Galvanized into prompt action, she grabbed Tezuka by the collar and hauled him to his feet, shoving him out of the aisle just in time to avoid his being spotted by the librarian, who arrived to see a perfectly innocent Shibasaki studiously running her finger along the bindings of the books lined up in front of her. Pretending to have been jolted out of deep consideration, Shibasaki looked up and inquired distantly, "Oh, do you need me to leave?"
"No, it's not that," the librarian said, somewhat suspiciously. "I did think I'd heard voices here..."
Shibasaki's mask of confusion was flawless. "Well - I may have been muttering to myself, but..."
"It - it was probably nothing, dear," the librarian assured her uncertainly before meandering away.
Shibasaki kept up her award-winning routine until she was sure they were safe, and then she stepped out of the aisle to greet the slightly panicked gaze of Tezuka, who was pressed up against the side of the shelf. "Is she gone?" he mouthed.
"For the time being," she whispered back, and there was a minute of silence. Then she giggled softly at the same time as he let escape a small, relieved snicker. They enjoyed their mirth quietly until Tezuka stopped and asked suddenly, struck by the imminent dilemma,"How am I going to get out of here without being seen by the librarian?"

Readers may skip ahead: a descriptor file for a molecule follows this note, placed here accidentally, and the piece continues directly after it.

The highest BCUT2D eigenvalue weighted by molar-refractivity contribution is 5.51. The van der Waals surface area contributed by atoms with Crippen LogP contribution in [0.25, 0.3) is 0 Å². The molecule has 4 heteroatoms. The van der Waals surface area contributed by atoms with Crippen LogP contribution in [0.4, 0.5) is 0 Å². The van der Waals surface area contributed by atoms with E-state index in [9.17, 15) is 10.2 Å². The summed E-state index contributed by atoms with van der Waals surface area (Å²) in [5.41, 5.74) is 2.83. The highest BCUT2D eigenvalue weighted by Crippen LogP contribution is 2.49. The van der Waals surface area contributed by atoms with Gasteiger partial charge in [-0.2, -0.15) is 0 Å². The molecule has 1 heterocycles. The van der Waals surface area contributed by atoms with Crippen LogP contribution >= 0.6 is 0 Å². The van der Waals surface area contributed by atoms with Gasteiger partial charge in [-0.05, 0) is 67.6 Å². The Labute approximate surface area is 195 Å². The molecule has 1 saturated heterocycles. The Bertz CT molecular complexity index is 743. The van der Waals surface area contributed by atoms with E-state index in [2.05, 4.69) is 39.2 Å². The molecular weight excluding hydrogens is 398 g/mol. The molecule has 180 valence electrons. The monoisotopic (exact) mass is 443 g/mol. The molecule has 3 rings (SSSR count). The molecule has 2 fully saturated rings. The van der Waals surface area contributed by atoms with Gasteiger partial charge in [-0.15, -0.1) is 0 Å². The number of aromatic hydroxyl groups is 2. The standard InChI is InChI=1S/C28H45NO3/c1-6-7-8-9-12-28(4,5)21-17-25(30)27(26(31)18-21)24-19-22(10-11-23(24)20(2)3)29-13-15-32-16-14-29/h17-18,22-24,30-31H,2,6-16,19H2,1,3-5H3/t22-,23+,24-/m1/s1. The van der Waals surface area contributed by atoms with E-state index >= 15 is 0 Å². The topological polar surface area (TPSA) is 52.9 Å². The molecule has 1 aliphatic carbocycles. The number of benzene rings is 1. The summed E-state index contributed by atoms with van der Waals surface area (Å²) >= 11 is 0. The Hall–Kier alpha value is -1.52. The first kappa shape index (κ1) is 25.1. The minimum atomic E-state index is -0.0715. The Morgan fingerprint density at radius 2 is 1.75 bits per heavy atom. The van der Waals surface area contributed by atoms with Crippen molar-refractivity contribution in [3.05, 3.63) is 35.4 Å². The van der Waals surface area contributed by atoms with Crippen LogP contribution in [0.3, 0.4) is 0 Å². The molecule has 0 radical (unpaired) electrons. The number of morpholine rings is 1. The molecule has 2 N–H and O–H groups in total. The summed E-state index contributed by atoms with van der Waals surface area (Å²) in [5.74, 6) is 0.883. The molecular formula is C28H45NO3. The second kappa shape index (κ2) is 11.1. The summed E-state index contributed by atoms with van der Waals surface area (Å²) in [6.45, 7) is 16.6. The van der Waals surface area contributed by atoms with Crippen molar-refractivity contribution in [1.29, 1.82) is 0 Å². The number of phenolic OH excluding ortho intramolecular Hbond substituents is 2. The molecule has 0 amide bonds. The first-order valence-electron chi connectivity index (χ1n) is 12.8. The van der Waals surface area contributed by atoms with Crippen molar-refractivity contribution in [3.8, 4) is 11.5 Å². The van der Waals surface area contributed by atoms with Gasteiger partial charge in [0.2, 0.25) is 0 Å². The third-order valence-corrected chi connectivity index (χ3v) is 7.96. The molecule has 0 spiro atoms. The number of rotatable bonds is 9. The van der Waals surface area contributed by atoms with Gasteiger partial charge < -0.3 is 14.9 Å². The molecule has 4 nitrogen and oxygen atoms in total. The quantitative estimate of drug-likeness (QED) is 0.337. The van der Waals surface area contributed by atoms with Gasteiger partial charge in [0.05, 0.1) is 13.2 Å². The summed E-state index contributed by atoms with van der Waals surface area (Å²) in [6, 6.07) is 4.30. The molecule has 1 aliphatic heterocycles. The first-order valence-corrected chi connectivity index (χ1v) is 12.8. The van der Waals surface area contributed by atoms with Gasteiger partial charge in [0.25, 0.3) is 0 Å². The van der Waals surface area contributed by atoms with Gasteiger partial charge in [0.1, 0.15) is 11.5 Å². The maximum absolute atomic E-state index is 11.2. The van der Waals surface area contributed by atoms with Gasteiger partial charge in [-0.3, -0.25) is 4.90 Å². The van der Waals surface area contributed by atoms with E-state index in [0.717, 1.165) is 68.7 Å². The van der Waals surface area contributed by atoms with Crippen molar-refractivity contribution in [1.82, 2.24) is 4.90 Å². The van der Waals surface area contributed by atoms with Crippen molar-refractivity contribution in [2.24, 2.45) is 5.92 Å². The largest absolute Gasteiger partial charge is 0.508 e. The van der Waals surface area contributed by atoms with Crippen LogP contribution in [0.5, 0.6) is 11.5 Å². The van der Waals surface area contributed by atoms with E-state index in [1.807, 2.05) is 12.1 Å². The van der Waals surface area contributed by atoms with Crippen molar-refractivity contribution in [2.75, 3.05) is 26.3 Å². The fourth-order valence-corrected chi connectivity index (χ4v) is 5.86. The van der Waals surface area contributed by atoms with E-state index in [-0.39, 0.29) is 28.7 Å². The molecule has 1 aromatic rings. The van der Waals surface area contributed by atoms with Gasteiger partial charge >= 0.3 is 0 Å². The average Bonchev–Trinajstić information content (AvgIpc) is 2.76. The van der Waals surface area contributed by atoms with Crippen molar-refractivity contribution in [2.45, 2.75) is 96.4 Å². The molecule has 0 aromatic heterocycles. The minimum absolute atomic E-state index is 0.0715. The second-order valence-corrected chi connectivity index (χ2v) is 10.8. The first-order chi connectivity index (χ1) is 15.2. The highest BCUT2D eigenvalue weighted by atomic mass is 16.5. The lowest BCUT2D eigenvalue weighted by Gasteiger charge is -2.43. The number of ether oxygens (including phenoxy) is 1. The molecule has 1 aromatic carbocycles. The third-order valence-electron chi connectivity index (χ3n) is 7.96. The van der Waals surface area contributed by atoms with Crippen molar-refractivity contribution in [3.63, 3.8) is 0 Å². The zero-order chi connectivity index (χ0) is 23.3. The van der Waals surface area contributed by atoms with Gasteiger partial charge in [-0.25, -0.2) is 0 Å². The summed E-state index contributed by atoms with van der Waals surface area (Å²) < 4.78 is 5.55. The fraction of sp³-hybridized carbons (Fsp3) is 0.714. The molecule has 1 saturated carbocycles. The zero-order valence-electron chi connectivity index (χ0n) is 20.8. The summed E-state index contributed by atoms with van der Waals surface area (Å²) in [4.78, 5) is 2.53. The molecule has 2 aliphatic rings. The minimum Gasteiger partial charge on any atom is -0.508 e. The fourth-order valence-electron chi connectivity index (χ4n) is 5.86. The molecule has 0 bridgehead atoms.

"Well, you could hide here until the end of the period" - she glanced at the clock on the wall - "which is only forty-five minutes away."
He looked less than enthusiastic, and she smiled humorously and reassured him, "I'll distract her."
"But..." he was clearly uncomfortable with adding more dishonesty to his ever-growing secret record, and he floundered in that gentleman's skin that he couldn't shed. "If I'm caught, you'll be in trouble as well."
She cocked her head and shrugged, unconcerned. "Don't worry, Tezuka. I trust you not to get caught."
He bit his lip again, but this time she was sure it was to keep himself from smiling.
A/N: All of the proofing tools on my Microsoft Word mysteriously disappeared this week, which was somewhat, shall we say, annoying. Hopefully I'll be able to get them back somehow.
So! Censorship looms on the horizon! The plot thickens...not. What does loom on the horizon is the pressure to actually think of how, precisely, Shibasaki and Co. will go about fighting the totally-ripped-off-of-the-series Media Betterment Committee. Sorry, folks, but I don't think they'll be donning firearms this time.
Hope you enjoyed the chappie!